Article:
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Barack Obama is in the habit of borrowing from Martin Luther King to remind us that the arc of the moral universe is long, but it bends toward justice.
Funny, I was just wondering about that last week myself.
Not because Obama has restated the premise, of course. From Arctic drilling, to persecuting – and prosecuting – whistleblowers like Edward Snowden, to viciously slandering rightful critics of his trade deal abominations, Obama has shown that he may be well acquainted with many things, but moral justice is not much one of them.
No, what got me thinking about this was the resurfacing these last weeks of the national discussion about the justification for America’s 2003 invasion of Iraq.
Tag Archives | Iraq
Abu Azrael, as he is known, is purported to be a legendary commander of the Imam Ali Brigade, an Iranian proxy group fighting in Iraq. He has become a cult figure with Iraqi social media users creating tribute Facebook pages to him and circulating images of Abu Azrael holding axes, waving swords, and abusing the corpses of ISIS fighters.
More information here.
Abby juxtaposes the outrage over Brian Williams’ lie about his experience in Iraq with the lack of concern with lies peddled by journalists like Judith Miller in the lead up to the Iraq War.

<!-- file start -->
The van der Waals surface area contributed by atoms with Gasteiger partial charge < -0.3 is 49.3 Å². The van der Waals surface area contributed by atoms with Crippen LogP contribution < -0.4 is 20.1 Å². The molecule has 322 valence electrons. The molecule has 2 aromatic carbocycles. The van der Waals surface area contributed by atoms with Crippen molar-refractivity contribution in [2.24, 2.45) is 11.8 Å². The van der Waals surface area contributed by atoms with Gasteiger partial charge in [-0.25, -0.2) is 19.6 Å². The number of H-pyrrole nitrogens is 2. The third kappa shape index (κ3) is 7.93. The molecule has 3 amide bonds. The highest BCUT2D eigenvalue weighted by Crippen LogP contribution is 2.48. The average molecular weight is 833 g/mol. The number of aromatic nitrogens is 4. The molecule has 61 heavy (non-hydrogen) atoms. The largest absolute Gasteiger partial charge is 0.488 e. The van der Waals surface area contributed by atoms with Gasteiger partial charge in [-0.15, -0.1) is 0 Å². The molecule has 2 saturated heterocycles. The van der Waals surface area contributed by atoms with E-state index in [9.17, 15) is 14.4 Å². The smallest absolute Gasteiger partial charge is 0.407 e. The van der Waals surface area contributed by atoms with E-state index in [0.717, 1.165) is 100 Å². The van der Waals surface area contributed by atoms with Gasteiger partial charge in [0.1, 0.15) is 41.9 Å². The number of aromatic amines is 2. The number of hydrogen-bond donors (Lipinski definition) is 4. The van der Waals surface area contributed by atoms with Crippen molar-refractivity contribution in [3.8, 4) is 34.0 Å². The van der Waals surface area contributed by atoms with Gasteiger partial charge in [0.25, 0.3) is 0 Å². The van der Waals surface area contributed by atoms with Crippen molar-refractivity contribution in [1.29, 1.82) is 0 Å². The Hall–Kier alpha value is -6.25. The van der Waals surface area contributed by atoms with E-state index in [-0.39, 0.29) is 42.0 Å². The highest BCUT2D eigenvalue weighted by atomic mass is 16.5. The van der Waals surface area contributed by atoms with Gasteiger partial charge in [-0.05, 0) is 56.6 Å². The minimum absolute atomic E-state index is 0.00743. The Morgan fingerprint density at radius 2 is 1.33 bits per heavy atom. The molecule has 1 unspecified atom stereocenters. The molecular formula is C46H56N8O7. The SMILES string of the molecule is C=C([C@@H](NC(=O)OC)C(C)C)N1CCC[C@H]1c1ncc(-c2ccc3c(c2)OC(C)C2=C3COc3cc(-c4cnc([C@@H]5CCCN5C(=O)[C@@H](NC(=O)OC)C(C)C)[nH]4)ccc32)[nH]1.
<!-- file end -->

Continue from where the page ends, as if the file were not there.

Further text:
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Writing refutations to the arguments of conspiracy theorists seems as difficult and brave as clubbing seals. But anyone who has ever publicly expressed even moderate support for military intervention has inevitably encountered various leaps of logic from the keyboards of conspiracy theorists. Their personal imperviousness to sensible debate and their theory’s superbug-like inability to die off suggests there is something to be said for trying to understand their process, if it can be called such. Besides, I like clubbing seals.
Hanlon’s Razor:Never attribute to malice that which is adequately explained by stupidity.
This is advice conspiracy theorists simply cannot take. Everything is deliberate.
Cui bono:“as a benefit to whom?”
This is the logic that says umbrella salesmen make the rain. A conspiracy theorist’s favourite.
Furtive fallacy:Significant facts of history are necessarily sinister
This is a form of paranoia, it’s not the acceptance of conspiracy theories as much as feeling the necessity for them to exist.
The Absurd Illusions of a Shining City on a Hill by Mark Weiser at Dissident Voice: